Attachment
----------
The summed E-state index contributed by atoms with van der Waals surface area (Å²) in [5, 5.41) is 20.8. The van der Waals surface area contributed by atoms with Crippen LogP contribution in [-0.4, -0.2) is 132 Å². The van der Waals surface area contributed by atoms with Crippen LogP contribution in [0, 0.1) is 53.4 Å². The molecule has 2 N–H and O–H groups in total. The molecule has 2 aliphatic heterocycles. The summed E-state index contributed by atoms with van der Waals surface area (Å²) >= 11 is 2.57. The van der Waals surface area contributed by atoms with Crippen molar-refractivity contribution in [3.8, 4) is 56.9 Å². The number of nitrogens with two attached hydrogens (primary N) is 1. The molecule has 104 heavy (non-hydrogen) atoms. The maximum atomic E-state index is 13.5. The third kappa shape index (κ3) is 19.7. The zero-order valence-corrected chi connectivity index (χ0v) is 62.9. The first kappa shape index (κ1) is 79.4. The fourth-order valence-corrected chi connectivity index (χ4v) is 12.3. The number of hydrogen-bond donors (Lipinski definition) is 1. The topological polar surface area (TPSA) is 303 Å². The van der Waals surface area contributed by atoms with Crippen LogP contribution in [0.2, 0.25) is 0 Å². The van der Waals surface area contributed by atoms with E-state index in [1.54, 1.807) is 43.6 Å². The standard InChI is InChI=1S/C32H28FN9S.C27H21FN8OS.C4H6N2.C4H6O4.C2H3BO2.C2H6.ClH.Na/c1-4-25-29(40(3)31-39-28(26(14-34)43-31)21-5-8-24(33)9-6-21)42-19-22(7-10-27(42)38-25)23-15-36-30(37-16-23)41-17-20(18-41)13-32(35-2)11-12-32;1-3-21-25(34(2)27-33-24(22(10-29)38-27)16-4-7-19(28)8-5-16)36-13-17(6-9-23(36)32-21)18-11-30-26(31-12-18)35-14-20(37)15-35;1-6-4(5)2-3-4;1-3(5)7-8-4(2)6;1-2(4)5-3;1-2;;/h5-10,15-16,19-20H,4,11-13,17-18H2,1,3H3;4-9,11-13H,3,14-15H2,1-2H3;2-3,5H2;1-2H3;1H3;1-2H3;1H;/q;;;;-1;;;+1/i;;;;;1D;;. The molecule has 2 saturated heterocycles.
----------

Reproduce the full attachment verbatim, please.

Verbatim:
The summed E-state index contributed by atoms with van der Waals surface area (Å²) in [5, 5.41) is 20.8. The van der Waals surface area contributed by atoms with Crippen LogP contribution in [-0.4, -0.2) is 132 Å². The van der Waals surface area contributed by atoms with Crippen LogP contribution in [0, 0.1) is 53.4 Å². The molecule has 2 N–H and O–H groups in total. The molecule has 2 aliphatic heterocycles. The summed E-state index contributed by atoms with van der Waals surface area (Å²) >= 11 is 2.57. The van der Waals surface area contributed by atoms with Crippen molar-refractivity contribution in [3.8, 4) is 56.9 Å². The number of nitrogens with two attached hydrogens (primary N) is 1. The molecule has 104 heavy (non-hydrogen) atoms. The maximum atomic E-state index is 13.5. The third kappa shape index (κ3) is 19.7. The zero-order valence-corrected chi connectivity index (χ0v) is 62.9. The first kappa shape index (κ1) is 79.4. The fourth-order valence-corrected chi connectivity index (χ4v) is 12.3. The number of hydrogen-bond donors (Lipinski definition) is 1. The topological polar surface area (TPSA) is 303 Å². The van der Waals surface area contributed by atoms with Crippen LogP contribution in [0.2, 0.25) is 0 Å². The van der Waals surface area contributed by atoms with E-state index in [1.54, 1.807) is 43.6 Å². The standard InChI is InChI=1S/C32H28FN9S.C27H21FN8OS.C4H6N2.C4H6O4.C2H3BO2.C2H6.ClH.Na/c1-4-25-29(40(3)31-39-28(26(14-34)43-31)21-5-8-24(33)9-6-21)42-19-22(7-10-27(42)38-25)23-15-36-30(37-16-23)41-17-20(18-41)13-32(35-2)11-12-32;1-3-21-25(34(2)27-33-24(22(10-29)38-27)16-4-7-19(28)8-5-16)36-13-17(6-9-23(36)32-21)18-11-30-26(31-12-18)35-14-20(37)15-35;1-6-4(5)2-3-4;1-3(5)7-8-4(2)6;1-2(4)5-3;1-2;;/h5-10,15-16,19-20H,4,11-13,17-18H2,1,3H3;4-9,11-13H,3,14-15H2,1-2H3;2-3,5H2;1-2H3;1H3;1-2H3;1H;/q;;;;-1;;;+1/i;;;;;1D;;. The molecule has 2 saturated heterocycles.